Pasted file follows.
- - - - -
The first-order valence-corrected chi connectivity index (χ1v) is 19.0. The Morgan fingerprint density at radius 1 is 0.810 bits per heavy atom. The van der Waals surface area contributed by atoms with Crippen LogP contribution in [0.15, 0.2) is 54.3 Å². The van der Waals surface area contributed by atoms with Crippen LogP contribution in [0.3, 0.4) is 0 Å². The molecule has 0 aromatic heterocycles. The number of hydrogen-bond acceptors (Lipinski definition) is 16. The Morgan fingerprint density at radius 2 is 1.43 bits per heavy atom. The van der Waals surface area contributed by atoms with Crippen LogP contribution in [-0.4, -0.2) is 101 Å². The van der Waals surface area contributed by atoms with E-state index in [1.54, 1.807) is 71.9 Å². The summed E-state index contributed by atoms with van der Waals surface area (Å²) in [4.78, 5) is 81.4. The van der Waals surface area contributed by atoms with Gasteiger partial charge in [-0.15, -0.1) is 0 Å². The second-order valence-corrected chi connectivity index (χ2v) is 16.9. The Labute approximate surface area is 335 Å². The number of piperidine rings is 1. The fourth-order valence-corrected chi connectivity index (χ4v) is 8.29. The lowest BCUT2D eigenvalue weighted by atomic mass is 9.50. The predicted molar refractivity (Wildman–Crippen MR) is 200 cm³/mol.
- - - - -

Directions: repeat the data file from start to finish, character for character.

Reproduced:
The first-order valence-corrected chi connectivity index (χ1v) is 19.0. The Morgan fingerprint density at radius 1 is 0.810 bits per heavy atom. The van der Waals surface area contributed by atoms with Crippen LogP contribution in [0.15, 0.2) is 54.3 Å². The van der Waals surface area contributed by atoms with Crippen LogP contribution in [0.3, 0.4) is 0 Å². The molecule has 0 aromatic heterocycles. The number of hydrogen-bond acceptors (Lipinski definition) is 16. The Morgan fingerprint density at radius 2 is 1.43 bits per heavy atom. The van der Waals surface area contributed by atoms with Crippen LogP contribution in [-0.4, -0.2) is 101 Å². The van der Waals surface area contributed by atoms with E-state index in [1.54, 1.807) is 71.9 Å². The summed E-state index contributed by atoms with van der Waals surface area (Å²) in [4.78, 5) is 81.4. The van der Waals surface area contributed by atoms with Gasteiger partial charge in [-0.15, -0.1) is 0 Å². The second-order valence-corrected chi connectivity index (χ2v) is 16.9. The Labute approximate surface area is 335 Å². The number of piperidine rings is 1. The fourth-order valence-corrected chi connectivity index (χ4v) is 8.29. The lowest BCUT2D eigenvalue weighted by atomic mass is 9.50. The predicted molar refractivity (Wildman–Crippen MR) is 200 cm³/mol.